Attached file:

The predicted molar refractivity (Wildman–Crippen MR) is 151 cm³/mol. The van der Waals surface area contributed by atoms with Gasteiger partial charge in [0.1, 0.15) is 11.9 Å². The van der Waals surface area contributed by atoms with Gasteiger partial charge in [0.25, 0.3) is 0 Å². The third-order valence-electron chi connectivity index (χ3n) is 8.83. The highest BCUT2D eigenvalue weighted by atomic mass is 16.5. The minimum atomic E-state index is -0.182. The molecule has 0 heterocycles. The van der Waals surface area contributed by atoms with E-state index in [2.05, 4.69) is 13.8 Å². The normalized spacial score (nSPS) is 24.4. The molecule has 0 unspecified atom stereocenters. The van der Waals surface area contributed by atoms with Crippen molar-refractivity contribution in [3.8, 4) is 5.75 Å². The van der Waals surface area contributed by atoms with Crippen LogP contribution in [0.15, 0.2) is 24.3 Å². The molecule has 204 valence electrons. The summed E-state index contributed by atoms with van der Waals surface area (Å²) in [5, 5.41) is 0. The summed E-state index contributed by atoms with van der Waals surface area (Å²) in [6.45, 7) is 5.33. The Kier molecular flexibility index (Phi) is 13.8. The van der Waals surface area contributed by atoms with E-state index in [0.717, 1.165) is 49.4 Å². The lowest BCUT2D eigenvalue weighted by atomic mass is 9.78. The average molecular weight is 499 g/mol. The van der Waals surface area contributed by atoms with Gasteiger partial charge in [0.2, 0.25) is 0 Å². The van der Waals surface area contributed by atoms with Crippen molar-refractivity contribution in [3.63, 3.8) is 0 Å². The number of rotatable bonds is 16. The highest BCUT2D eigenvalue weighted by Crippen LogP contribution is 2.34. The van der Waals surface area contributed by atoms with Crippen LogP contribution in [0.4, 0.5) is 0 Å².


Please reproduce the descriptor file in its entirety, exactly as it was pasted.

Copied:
The predicted molar refractivity (Wildman–Crippen MR) is 151 cm³/mol. The van der Waals surface area contributed by atoms with Gasteiger partial charge in [0.1, 0.15) is 11.9 Å². The van der Waals surface area contributed by atoms with Gasteiger partial charge in [0.25, 0.3) is 0 Å². The third-order valence-electron chi connectivity index (χ3n) is 8.83. The highest BCUT2D eigenvalue weighted by atomic mass is 16.5. The minimum atomic E-state index is -0.182. The molecule has 0 heterocycles. The van der Waals surface area contributed by atoms with E-state index in [2.05, 4.69) is 13.8 Å². The normalized spacial score (nSPS) is 24.4. The molecule has 0 unspecified atom stereocenters. The van der Waals surface area contributed by atoms with Crippen molar-refractivity contribution in [3.8, 4) is 5.75 Å². The van der Waals surface area contributed by atoms with Crippen LogP contribution in [0.15, 0.2) is 24.3 Å². The molecule has 204 valence electrons. The summed E-state index contributed by atoms with van der Waals surface area (Å²) in [5, 5.41) is 0. The summed E-state index contributed by atoms with van der Waals surface area (Å²) in [6.45, 7) is 5.33. The Kier molecular flexibility index (Phi) is 13.8. The van der Waals surface area contributed by atoms with E-state index in [0.717, 1.165) is 49.4 Å². The lowest BCUT2D eigenvalue weighted by atomic mass is 9.78. The average molecular weight is 499 g/mol. The van der Waals surface area contributed by atoms with Gasteiger partial charge in [0.2, 0.25) is 0 Å². The van der Waals surface area contributed by atoms with Crippen molar-refractivity contribution in [3.63, 3.8) is 0 Å². The number of rotatable bonds is 16. The highest BCUT2D eigenvalue weighted by Crippen LogP contribution is 2.34. The van der Waals surface area contributed by atoms with Crippen LogP contribution in [0.4, 0.5) is 0 Å².